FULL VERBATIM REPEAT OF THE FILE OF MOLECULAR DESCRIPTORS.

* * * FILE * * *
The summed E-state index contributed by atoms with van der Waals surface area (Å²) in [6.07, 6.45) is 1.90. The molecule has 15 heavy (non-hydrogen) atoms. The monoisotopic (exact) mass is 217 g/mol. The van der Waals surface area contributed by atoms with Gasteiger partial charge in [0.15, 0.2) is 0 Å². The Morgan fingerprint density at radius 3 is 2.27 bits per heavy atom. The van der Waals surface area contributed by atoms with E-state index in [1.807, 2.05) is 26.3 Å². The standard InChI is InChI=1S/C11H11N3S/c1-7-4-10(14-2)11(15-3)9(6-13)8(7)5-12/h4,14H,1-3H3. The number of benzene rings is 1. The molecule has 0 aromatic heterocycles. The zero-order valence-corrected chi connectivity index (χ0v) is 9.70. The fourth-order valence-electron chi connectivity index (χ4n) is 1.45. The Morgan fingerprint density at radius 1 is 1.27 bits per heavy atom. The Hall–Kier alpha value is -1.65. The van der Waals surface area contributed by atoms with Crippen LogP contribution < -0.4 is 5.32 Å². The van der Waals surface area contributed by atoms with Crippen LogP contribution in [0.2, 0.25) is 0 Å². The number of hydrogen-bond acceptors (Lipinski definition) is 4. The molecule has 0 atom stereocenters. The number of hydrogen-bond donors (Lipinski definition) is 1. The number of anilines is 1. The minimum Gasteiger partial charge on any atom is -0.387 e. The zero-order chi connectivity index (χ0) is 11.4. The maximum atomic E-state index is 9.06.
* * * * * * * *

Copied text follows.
The summed E-state index contributed by atoms with van der Waals surface area (Å²) in [6.07, 6.45) is 1.90. The molecule has 15 heavy (non-hydrogen) atoms. The monoisotopic (exact) mass is 217 g/mol. The van der Waals surface area contributed by atoms with Gasteiger partial charge in [0.15, 0.2) is 0 Å². The Morgan fingerprint density at radius 3 is 2.27 bits per heavy atom. The van der Waals surface area contributed by atoms with E-state index in [1.807, 2.05) is 26.3 Å². The standard InChI is InChI=1S/C11H11N3S/c1-7-4-10(14-2)11(15-3)9(6-13)8(7)5-12/h4,14H,1-3H3. The number of benzene rings is 1. The molecule has 0 aromatic heterocycles. The zero-order valence-corrected chi connectivity index (χ0v) is 9.70. The fourth-order valence-electron chi connectivity index (χ4n) is 1.45. The Morgan fingerprint density at radius 1 is 1.27 bits per heavy atom. The Hall–Kier alpha value is -1.65. The van der Waals surface area contributed by atoms with Crippen LogP contribution < -0.4 is 5.32 Å². The van der Waals surface area contributed by atoms with Crippen LogP contribution in [0.2, 0.25) is 0 Å². The number of hydrogen-bond acceptors (Lipinski definition) is 4. The molecule has 0 atom stereocenters. The number of hydrogen-bond donors (Lipinski definition) is 1. The number of anilines is 1. The minimum Gasteiger partial charge on any atom is -0.387 e. The zero-order chi connectivity index (χ0) is 11.4. The maximum atomic E-state index is 9.06.